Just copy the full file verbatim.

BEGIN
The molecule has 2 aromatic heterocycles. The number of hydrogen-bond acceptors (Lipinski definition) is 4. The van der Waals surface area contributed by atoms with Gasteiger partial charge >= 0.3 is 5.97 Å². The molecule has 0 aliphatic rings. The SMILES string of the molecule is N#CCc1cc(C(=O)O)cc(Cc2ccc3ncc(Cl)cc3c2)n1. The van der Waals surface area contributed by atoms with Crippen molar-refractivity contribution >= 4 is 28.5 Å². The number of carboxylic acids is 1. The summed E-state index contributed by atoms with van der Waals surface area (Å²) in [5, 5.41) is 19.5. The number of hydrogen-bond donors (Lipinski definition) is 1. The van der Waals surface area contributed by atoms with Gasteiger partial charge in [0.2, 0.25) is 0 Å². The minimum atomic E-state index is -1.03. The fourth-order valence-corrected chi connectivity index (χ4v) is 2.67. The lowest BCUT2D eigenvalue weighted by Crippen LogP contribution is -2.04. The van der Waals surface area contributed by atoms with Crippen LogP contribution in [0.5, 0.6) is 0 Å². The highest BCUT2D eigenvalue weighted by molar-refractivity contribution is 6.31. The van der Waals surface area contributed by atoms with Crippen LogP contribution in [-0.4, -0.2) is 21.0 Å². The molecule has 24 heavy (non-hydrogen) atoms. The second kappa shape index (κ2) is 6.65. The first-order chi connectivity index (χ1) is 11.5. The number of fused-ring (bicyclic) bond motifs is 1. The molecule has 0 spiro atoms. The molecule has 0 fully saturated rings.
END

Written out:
The molecule has 2 aromatic heterocycles. The number of hydrogen-bond acceptors (Lipinski definition) is 4. The van der Waals surface area contributed by atoms with Gasteiger partial charge >= 0.3 is 5.97 Å². The molecule has 0 aliphatic rings. The SMILES string of the molecule is N#CCc1cc(C(=O)O)cc(Cc2ccc3ncc(Cl)cc3c2)n1. The van der Waals surface area contributed by atoms with Crippen molar-refractivity contribution >= 4 is 28.5 Å². The number of carboxylic acids is 1. The summed E-state index contributed by atoms with van der Waals surface area (Å²) in [5, 5.41) is 19.5. The number of hydrogen-bond donors (Lipinski definition) is 1. The van der Waals surface area contributed by atoms with Gasteiger partial charge in [0.2, 0.25) is 0 Å². The minimum atomic E-state index is -1.03. The fourth-order valence-corrected chi connectivity index (χ4v) is 2.67. The lowest BCUT2D eigenvalue weighted by Crippen LogP contribution is -2.04. The van der Waals surface area contributed by atoms with Crippen LogP contribution in [0.5, 0.6) is 0 Å². The highest BCUT2D eigenvalue weighted by molar-refractivity contribution is 6.31. The van der Waals surface area contributed by atoms with Crippen LogP contribution in [-0.4, -0.2) is 21.0 Å². The molecule has 24 heavy (non-hydrogen) atoms. The second kappa shape index (κ2) is 6.65. The first-order chi connectivity index (χ1) is 11.5. The number of fused-ring (bicyclic) bond motifs is 1. The molecule has 0 spiro atoms. The molecule has 0 fully saturated rings.